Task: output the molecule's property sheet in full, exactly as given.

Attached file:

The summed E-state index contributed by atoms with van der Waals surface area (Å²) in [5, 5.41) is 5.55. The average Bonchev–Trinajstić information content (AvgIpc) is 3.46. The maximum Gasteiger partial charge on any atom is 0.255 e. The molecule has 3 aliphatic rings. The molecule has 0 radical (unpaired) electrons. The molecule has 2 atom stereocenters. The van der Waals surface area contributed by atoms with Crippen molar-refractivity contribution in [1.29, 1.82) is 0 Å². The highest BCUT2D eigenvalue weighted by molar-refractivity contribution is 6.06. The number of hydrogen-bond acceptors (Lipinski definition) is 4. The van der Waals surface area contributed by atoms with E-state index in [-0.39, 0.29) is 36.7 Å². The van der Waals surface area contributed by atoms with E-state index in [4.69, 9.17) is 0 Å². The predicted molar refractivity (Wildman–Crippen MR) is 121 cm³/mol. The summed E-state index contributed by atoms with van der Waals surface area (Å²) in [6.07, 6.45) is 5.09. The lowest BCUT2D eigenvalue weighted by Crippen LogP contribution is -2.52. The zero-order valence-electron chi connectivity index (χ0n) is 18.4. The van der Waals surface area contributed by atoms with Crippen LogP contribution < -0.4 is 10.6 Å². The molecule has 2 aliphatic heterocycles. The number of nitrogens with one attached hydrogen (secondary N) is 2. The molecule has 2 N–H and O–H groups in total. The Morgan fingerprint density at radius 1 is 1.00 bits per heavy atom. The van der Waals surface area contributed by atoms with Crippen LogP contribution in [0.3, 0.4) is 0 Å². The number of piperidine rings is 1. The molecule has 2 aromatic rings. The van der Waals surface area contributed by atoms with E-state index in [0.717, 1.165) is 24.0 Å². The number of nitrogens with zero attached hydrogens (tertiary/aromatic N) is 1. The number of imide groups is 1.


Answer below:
The summed E-state index contributed by atoms with van der Waals surface area (Å²) in [5, 5.41) is 5.55. The average Bonchev–Trinajstić information content (AvgIpc) is 3.46. The maximum Gasteiger partial charge on any atom is 0.255 e. The molecule has 3 aliphatic rings. The molecule has 0 radical (unpaired) electrons. The molecule has 2 atom stereocenters. The van der Waals surface area contributed by atoms with Crippen molar-refractivity contribution in [1.29, 1.82) is 0 Å². The highest BCUT2D eigenvalue weighted by molar-refractivity contribution is 6.06. The number of hydrogen-bond acceptors (Lipinski definition) is 4. The van der Waals surface area contributed by atoms with E-state index in [-0.39, 0.29) is 36.7 Å². The van der Waals surface area contributed by atoms with E-state index in [4.69, 9.17) is 0 Å². The predicted molar refractivity (Wildman–Crippen MR) is 121 cm³/mol. The summed E-state index contributed by atoms with van der Waals surface area (Å²) in [6.07, 6.45) is 5.09. The lowest BCUT2D eigenvalue weighted by Crippen LogP contribution is -2.52. The zero-order valence-electron chi connectivity index (χ0n) is 18.4. The van der Waals surface area contributed by atoms with Crippen LogP contribution < -0.4 is 10.6 Å². The molecule has 2 aliphatic heterocycles. The number of nitrogens with one attached hydrogen (secondary N) is 2. The molecule has 2 N–H and O–H groups in total. The Morgan fingerprint density at radius 1 is 1.00 bits per heavy atom. The van der Waals surface area contributed by atoms with Crippen LogP contribution in [0.3, 0.4) is 0 Å². The number of piperidine rings is 1. The molecule has 2 aromatic rings. The van der Waals surface area contributed by atoms with E-state index in [0.717, 1.165) is 24.0 Å². The number of nitrogens with zero attached hydrogens (tertiary/aromatic N) is 1. The number of imide groups is 1.